Last edited 05 Oct 2016

Design and access statement


From 25 June 2013, design and access statements are only required for buildings of more than 1,000 sqm, housing developments of 10 dwellings or more and developments requiring listed building consent. In conservation areas, design and access statements are required for single dwellings or buildings of more than 100 sqm.

Requirements for design and access statements must also be proportionate to the scale of the proposed development, and any information requests must be necessary to validate the application. Applicants are allowed to challenge demands that they think are unnecessary and local authorities then either have to justify the demand or waive it.

For more information see The Town and Country Planning (Development Management Procedure) (England) (Amendment) Order 2013.

Design and access statements are prepared as part of the documentation to support a planning application. They explain the design principles and concepts that have been applied to particular aspects of the proposed development. Design and access statements may include plans, elevations and other illustrations, photographs and for large or complex schemes a model of the proposed development.

Design and access statements should explain:

  • Amount (how much development is proposed). For residential development, this the number of proposed units and for all other development, the proposed floor space for each proposed use.
  • Layout:
  1. The relationship between buildings and public and private spaces within and around the site.
  2. Accessibility of the site for users, such as travel distances and gradients, and the orientation of blocks and units in relation to any site topography to afford optimum accessibility.
  3. The impact of the layout on the energy consumption and thermal comfort during winter and summer performance.
  4. Crime prevention measures.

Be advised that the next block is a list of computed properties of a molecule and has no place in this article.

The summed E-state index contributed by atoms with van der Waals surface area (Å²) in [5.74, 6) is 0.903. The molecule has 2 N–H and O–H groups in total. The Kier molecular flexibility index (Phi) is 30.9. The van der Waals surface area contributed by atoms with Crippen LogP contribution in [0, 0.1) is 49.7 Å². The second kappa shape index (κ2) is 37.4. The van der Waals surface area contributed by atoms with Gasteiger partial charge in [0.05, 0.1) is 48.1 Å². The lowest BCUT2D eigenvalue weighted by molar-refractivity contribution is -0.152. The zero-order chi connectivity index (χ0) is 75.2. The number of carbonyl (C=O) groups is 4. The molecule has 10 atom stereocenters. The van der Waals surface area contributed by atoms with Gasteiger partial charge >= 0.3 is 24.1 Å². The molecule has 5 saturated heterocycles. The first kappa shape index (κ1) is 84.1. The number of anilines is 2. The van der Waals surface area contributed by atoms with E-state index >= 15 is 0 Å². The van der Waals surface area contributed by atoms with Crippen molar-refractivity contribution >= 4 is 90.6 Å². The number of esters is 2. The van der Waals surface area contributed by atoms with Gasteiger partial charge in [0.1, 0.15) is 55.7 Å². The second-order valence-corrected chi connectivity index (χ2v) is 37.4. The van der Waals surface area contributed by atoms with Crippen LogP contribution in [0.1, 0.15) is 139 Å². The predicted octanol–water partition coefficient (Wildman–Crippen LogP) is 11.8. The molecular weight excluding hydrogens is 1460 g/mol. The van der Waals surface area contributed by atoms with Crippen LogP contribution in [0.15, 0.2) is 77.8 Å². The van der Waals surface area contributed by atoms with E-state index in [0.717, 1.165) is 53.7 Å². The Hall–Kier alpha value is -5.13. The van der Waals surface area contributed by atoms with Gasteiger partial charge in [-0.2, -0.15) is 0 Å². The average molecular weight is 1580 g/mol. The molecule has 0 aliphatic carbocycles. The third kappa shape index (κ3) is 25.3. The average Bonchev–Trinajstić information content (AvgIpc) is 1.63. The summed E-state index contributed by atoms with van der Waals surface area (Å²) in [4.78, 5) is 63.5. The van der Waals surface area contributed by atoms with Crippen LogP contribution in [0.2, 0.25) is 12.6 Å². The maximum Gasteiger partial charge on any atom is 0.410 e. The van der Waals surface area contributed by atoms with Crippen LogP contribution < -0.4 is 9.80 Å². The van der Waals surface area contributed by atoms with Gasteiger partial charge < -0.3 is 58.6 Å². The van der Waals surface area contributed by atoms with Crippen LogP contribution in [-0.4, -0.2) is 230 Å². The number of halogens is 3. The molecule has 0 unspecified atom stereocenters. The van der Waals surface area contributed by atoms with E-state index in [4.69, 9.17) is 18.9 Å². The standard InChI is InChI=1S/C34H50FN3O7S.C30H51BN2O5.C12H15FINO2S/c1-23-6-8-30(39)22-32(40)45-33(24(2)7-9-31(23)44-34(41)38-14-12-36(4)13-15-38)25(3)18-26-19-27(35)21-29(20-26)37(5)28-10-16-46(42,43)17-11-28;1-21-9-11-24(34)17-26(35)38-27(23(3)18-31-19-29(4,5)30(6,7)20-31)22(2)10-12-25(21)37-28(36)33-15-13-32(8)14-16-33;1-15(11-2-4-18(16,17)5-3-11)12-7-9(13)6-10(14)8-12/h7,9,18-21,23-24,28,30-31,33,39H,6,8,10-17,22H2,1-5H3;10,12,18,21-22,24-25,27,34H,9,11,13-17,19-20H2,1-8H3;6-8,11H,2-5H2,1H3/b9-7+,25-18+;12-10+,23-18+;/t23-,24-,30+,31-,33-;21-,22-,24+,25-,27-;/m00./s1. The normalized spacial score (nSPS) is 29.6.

• Scale:
  1. The height, width and length of a building or buildings in relation to its surroundings.
  2. The size of building parts, particularly entrances and facades.
  3. Why particular heights have been selected.
  4. How these relate to the site’s surroundings and skyline.
  5. How they relate to the human scale.
  • Landscaping:
  1. Purpose of landscaping private and public spaces.
  2. Its relationship to the surrounding area.
  3. A schedule of planting and landscaping materials.
  • Appearance of the development:
  1. The appearance of the place or buildings proposed.
  2. How this relates to the appearance and character of the development’s surroundings.
  3. How the decisions about texture, contrast, tone and lighting have considered accessibility.
  • Context:
  1. Steps taken to understand the local context (physical, social and economic characteristics as well as planning policies).
  2. How local context has influenced the design.
  3. Consultation with the local community and local access groups as well as with local authority planning, building control, conservation and design and access officers. Explanation of how these views have been take into account.
  4. Opportunities, constraints and conflicting issues.
  • Use:
  1. Proposed use or uses.
  2. Their distribution across the site.
  3. Accessibility to and between them.
  4. Their relationship to uses surrounding the site.
  • Access (access to the development, not internal aspects of buildings):
  1. Access to buildings, spaces and transport.
  2. Flexibility and responsiveness to changing needs.
  3. Any consultation undertaken.
  4. Access for emergency services if appropriate.

NB the National Planning Policy Framework makes clear that there should be a presumption in favour of sustainable developments. This should be reflected in design and access statements.

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